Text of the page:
Sunday, 9 November 2014


The first dimension of power fits in with the pluralist view and states that there is an open, transparent system, while recognising that political resources are not distributed evenly, they are also not completely centralised with a small group of the elite. The real decision-making power i.e the power to vote on legislation, introduce new bills rests with political actors. However they are influenced by a number of other factors such as their constituents, lobbyists and pressure groups and I think that this view of power fails to highlight how the political agenda can be controlled or manipulated. Power is often exercised in a much more subtle way that the one dimensional view suggests. 

Lukes second dimension of power is an elitist view of power. This view recognises the power we can see, like in the one dimensional view but also acknowledges that power is also involved when specific issues are left off the agenda in order to avoid conflict. The first dimension would only look at the apparently open discussion and the results of conflict over matters actually allowed onto the agenda, but miss the more subtle exercise of power (Lukes, 1974: 19). 

Lukes describes the third dimension as being the “supreme and most insidious exercise of power”. I think a good example of this type of power in action is the way in which capitalists have manipulated the interests of the working classes to believe that capitalism is in fact in their best interest rather than communism. Through channels such as education and media the ruling class have been able to instil these values to the extent where people see no alternative.

 I believe that this view of power best illustrates the society we live in today while the other two dimensions show a weaker type of power. 


Steven Lukes defines the concept of power by saying that “A exercises power over B when A affects B in a manner contrary to B’s interests.” (Lukes, 2005:37) He describes power as having three dimensions and has divided power into three distinct ‘faces’, each focusing on a specific aspect of power. These include; decision-making power, agenda-setting power and ideological power.

The first face of power is decision-making power. This is the ‘open face’ of power, the ability to control or influence in an open and direct way. When decisions are made, people clearly understand how they have come about and why they have been made. It is the classic idea of political power, meaning the government has the power to make decisions on behalf of the people. This face of power allows the people to have a say, for example, through elections, referendums and lobbying MPs to use this power in a particular way. The process is open to forms of scrutiny throughout and therefore it can be argued that power, in this case, can be seen as legitimised.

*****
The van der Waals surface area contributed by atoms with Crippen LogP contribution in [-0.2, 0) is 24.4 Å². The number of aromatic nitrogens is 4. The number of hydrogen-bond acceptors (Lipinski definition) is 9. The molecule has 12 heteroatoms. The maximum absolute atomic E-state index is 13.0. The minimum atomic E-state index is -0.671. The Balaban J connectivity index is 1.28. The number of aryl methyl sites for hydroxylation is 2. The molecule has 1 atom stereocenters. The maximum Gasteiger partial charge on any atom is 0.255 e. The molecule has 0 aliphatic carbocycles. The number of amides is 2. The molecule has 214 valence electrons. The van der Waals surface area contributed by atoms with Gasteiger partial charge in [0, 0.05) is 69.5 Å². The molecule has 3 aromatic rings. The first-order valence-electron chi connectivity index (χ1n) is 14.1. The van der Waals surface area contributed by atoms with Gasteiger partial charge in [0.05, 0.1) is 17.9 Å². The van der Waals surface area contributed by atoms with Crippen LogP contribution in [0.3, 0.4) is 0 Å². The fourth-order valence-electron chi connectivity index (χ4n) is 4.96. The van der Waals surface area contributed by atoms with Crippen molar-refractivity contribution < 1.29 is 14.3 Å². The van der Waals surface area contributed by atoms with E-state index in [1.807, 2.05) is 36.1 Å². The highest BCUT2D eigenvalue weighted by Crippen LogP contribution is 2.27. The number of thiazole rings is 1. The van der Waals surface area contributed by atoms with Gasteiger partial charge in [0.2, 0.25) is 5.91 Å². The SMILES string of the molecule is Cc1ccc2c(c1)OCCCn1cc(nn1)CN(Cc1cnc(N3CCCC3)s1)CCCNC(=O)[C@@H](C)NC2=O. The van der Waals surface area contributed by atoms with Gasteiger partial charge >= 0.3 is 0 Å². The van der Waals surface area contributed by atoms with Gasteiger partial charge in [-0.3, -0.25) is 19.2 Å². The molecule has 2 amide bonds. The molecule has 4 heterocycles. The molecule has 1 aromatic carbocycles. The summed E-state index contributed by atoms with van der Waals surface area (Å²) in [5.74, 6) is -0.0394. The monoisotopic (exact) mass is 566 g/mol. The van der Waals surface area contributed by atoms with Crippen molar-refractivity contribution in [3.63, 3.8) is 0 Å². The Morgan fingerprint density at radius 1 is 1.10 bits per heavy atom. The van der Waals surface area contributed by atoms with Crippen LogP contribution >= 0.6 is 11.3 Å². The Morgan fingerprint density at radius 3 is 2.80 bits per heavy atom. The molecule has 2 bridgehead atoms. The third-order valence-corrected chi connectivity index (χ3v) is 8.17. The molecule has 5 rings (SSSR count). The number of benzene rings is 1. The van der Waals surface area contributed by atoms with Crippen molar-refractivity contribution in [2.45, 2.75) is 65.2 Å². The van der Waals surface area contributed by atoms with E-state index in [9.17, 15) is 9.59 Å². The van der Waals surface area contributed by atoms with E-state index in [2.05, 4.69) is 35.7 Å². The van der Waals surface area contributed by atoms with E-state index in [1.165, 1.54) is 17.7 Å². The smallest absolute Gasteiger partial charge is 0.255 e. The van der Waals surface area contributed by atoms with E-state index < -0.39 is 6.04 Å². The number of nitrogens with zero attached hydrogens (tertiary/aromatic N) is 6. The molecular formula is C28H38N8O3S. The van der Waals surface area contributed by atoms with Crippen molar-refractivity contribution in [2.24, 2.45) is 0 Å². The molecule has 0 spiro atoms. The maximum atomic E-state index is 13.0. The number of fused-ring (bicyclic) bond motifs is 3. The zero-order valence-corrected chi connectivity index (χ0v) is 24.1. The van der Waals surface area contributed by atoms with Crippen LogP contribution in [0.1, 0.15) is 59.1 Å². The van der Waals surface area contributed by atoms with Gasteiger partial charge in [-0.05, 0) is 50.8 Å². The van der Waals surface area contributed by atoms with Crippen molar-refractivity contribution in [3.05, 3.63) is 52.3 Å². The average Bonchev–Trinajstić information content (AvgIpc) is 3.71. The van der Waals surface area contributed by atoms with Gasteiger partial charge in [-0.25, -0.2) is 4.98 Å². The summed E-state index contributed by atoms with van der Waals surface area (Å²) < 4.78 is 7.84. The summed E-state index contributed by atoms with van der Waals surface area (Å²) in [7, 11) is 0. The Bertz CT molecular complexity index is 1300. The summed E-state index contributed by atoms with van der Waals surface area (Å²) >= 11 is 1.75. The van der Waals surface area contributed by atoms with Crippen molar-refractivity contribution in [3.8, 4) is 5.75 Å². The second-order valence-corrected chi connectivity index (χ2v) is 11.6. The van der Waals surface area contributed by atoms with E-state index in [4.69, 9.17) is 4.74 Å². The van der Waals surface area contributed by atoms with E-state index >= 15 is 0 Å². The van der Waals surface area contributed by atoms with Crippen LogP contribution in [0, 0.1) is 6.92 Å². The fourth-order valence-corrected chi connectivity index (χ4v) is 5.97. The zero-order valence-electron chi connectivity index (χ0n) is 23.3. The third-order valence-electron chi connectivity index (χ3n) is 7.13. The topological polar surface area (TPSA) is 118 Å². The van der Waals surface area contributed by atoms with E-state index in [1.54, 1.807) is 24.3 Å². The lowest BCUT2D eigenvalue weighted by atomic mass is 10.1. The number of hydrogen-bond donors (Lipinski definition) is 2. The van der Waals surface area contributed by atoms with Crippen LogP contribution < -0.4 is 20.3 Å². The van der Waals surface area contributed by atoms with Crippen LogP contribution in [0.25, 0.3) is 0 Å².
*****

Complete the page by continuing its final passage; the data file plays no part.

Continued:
The next form of power Lukes mentions is agenda-setting power, it is the secretive face i.e. power is exercised behind closed doors. Lukes said  that you have real power if you can set the agenda. This is because you can decide or limit what will be discussed and more importantly what cannot be discussed, effectively controlling the situation. Lukes argues that power is not just about decision making, it is about preventing decisions being made or reducing the choices which can be made. In my opinion this form of power was created and is effectively used by the the powerful to ignore the demands of the weak through methods such as avoidance, delay or bureaucracy. Wealthy pressure groups and organisations such as tobacco companies are able to take advantage of this dimension of power to keep, for example, restrictive legislation on cigarettes from ever reaching the legislative process and in doing so are able to ensure there is no opportunity for change that could effect them negatively. 

The third dimension of power Lukes highlights is ideological power or the power to shape desires. It seeks to identify “the means through which power influences, shapes or determines conceptions of necessities, possibilities and strategies of challenge in situation of conflict” (Gaventa, 1982: 15).  It allows powerful groups, such as government or big business, to make people think that they agree to something or want something that may actually be harmful to their own interests. Those who hold power within the system will be accepted by the people, due to the peoples' belief in the system (Lukes, 1974: 23).

It describes the idea that power can be used to manipulate someone to do what you want by changing what it is they actually want or need e.g workers accepting the capitalist system. Ideological power can be exercised through ideological institutions such as religion or the media i.e. the elite/‘A’ take control of information and media channels and ‘B’  is socialised into accepting and even supporting the ideas put forward by ‘A’.